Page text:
Raushel, Frank individual record
Distinguished Professor
Positions:
overview

Enzymes catalyze a remarkable variety of chemical reactions with extremely high rate enhancements and very selective substrate specificity. The research efforts in our laboratory are directed towards a more complete understanding of the fundamental principles involved in enzyme-catalyzed chemistry and the dependence on protein structure. The pursuit of this information will provide the framework for the rational and combinatorial redesign of these complex molecules in an effort to exploit and develop the properties of enzyme active sites for a variety of chemical, biological, and medicinal uses. The techniques that we are using to solve these problems include steady-state and stopped-flow kinetics, NMR and EPR spectroscopy, X-ray crystallography, and the synthesis of inhibitors and suicide substrates. We are also using recombinant DNA methods to construct new proteins with novel catalytic properties. These efforts are currently being directed to the reactions catalyzed by phosphotriesterase and enzymes involves in the degradation of lignin and the metabolism of novel carbohydrates from the human gut microbiome.



The phosphotriesterase enzyme catalyzes the hydrolysis of organophosphate insecticides and other toxic organophosphate nerve agents. We have discovered that the active site of this protein consists of a unique binuclear metal center for the activation of water. We are now investigating the structure and properties of this metal center as a model system for the evolution of enzyme structure and function. Toward this end we have mutated the active site of this enzyme in a research project to create novel enzymes with the ability to detect, destroy, and detoxify various chemical warfare agents such as sarin, soman, and VX. The Raushel laboratory is also engaged in a large scale research project that is focused on the development of novel strategies for the discovery of new enzymes.

selected publications
Academic Articles344
  • Riegert, A. S., Narindoshvili, T., Coricello, A., Richards, N., & Raushel, F. M. (2022). Correction to “Functional Characterization of Two PLP-Dependent Enzymes Involved in Capsular Polysaccharide Biosynthesis from Campylobacter jejuni”. Biochemistry. 61(1), 46-46.
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  • Riegert, A. S., Narindoshvili, T., Coricello, A., Richards, N., & Raushel, F. M. (2021). Functional Characterization of Two PLP-Dependent Enzymes Involved in Capsular Polysaccharide Biosynthesis from Campylobacter jejuni. Biochemistry. 60(37), 2836-2843.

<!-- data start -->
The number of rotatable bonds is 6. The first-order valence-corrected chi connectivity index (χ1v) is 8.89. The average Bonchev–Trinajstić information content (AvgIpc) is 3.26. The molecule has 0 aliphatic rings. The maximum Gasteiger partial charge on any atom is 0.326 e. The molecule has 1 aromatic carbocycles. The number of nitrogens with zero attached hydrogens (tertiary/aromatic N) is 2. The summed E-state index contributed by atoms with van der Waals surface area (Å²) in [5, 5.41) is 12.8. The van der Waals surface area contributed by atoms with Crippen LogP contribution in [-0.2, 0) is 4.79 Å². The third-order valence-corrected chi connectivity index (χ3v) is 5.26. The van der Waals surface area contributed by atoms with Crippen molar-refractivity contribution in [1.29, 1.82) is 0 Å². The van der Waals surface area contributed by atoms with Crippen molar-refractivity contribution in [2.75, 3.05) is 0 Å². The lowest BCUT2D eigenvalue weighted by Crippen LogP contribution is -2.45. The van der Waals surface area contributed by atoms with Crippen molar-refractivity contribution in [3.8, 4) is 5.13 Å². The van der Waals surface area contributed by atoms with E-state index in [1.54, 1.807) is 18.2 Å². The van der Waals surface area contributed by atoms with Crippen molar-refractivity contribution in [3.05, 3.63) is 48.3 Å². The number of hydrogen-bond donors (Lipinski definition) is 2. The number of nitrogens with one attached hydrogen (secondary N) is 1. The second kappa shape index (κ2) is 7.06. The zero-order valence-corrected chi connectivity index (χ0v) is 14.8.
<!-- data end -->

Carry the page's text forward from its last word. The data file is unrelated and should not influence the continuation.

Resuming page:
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  • Bigley, A. N., Harvey, S. P., Narindoshvili, T., & Raushel, F. M. (2021). Substrate Analogues for the Enzyme-Catalyzed Detoxification of the Organophosphate Nerve Agents—Sarin, Soman, and Cyclosarin. Biochemistry. 60(38), 2875-2887.
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  • Holden, H. M., & Raushel, F. M. (2021). From the Three-Dimensional Structure of Phosphotriesterase.. Biochemistry. 60(46), 3413-3415.
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Conference Papers66
  • Yang, K., Ren, Z., Raushel, F. M., & Zhang, J. (2016). Structures of the Carbon-Phosphorus Lyase Complex Reveal the Binding Mode of the NBD-Like PhnK. Biophysical Journal. 110(3), 159a-159a.
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  • Hobbs, M. E., Williams, H. J., & Raushel, F. M. (2012). Discovery of an L-fucono-1,5-lactonase within cog3618 from the amidohydrolase superfamily. ABSTRACTS OF PAPERS OF THE AMERICAN CHEMICAL SOCIETY. 244,
  • Ornelas, A., Narindoshvili, T., Sugadev, R., Kumaran, D., Swaminathan, S., & Raushel, F. M. (2011). Characterization of members of the amidohydrolase superfamily in COG3964: Determining function of Atu3266 and Ef0837. ABSTRACTS OF PAPERS OF THE AMERICAN CHEMICAL SOCIETY. 242,
  • Goble, A. M., Zhang, Z., Swaminathan, S., & Raushel, F. M. (2011). Identification and structure determination of novel substituted purine deaminase enzymes. ABSTRACTS OF PAPERS OF THE AMERICAN CHEMICAL SOCIETY. 242,
  • Lund, L., Williams, H. J., & Raushel, F. M. (2010). Evidence for the utilization of formate as a substrate by carbamoyl phosphate synthetase. ABSTRACTS OF PAPERS OF THE AMERICAN CHEMICAL SOCIETY. 240,
patents
Patents2
chaired theses and dissertations
Email
raushel@tamu.edu
First Name
Frank
Last Name
Raushel
mailing address
Texas A&M University; Chemistry Department; 3255 TAMU
College Station, TX 77843-3255
USA